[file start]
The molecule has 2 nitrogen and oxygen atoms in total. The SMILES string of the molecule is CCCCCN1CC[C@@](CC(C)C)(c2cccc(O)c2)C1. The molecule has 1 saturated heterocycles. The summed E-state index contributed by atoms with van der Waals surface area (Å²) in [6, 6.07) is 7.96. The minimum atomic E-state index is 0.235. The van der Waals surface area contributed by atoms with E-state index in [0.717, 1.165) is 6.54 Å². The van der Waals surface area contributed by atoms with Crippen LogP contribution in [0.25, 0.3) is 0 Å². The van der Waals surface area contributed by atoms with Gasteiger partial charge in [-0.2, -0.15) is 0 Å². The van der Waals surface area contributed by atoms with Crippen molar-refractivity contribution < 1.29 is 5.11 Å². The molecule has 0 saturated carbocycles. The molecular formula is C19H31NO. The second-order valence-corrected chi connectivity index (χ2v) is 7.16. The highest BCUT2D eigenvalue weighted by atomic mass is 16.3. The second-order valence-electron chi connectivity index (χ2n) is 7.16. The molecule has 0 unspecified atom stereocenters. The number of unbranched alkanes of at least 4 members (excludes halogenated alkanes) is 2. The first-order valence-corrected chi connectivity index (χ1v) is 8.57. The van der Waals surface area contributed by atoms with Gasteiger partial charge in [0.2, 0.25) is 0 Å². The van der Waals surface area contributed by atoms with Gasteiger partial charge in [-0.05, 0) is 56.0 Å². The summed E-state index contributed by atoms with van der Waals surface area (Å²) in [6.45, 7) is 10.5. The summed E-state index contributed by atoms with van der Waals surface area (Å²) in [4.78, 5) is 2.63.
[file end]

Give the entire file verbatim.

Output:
The molecule has 2 nitrogen and oxygen atoms in total. The SMILES string of the molecule is CCCCCN1CC[C@@](CC(C)C)(c2cccc(O)c2)C1. The molecule has 1 saturated heterocycles. The summed E-state index contributed by atoms with van der Waals surface area (Å²) in [6, 6.07) is 7.96. The minimum atomic E-state index is 0.235. The van der Waals surface area contributed by atoms with E-state index in [0.717, 1.165) is 6.54 Å². The van der Waals surface area contributed by atoms with Crippen LogP contribution in [0.25, 0.3) is 0 Å². The van der Waals surface area contributed by atoms with Gasteiger partial charge in [-0.2, -0.15) is 0 Å². The van der Waals surface area contributed by atoms with Crippen molar-refractivity contribution < 1.29 is 5.11 Å². The molecule has 0 saturated carbocycles. The molecular formula is C19H31NO. The second-order valence-corrected chi connectivity index (χ2v) is 7.16. The highest BCUT2D eigenvalue weighted by atomic mass is 16.3. The second-order valence-electron chi connectivity index (χ2n) is 7.16. The molecule has 0 unspecified atom stereocenters. The number of unbranched alkanes of at least 4 members (excludes halogenated alkanes) is 2. The first-order valence-corrected chi connectivity index (χ1v) is 8.57. The van der Waals surface area contributed by atoms with Gasteiger partial charge in [0.2, 0.25) is 0 Å². The van der Waals surface area contributed by atoms with Gasteiger partial charge in [-0.05, 0) is 56.0 Å². The summed E-state index contributed by atoms with van der Waals surface area (Å²) in [6.45, 7) is 10.5. The summed E-state index contributed by atoms with van der Waals surface area (Å²) in [4.78, 5) is 2.63.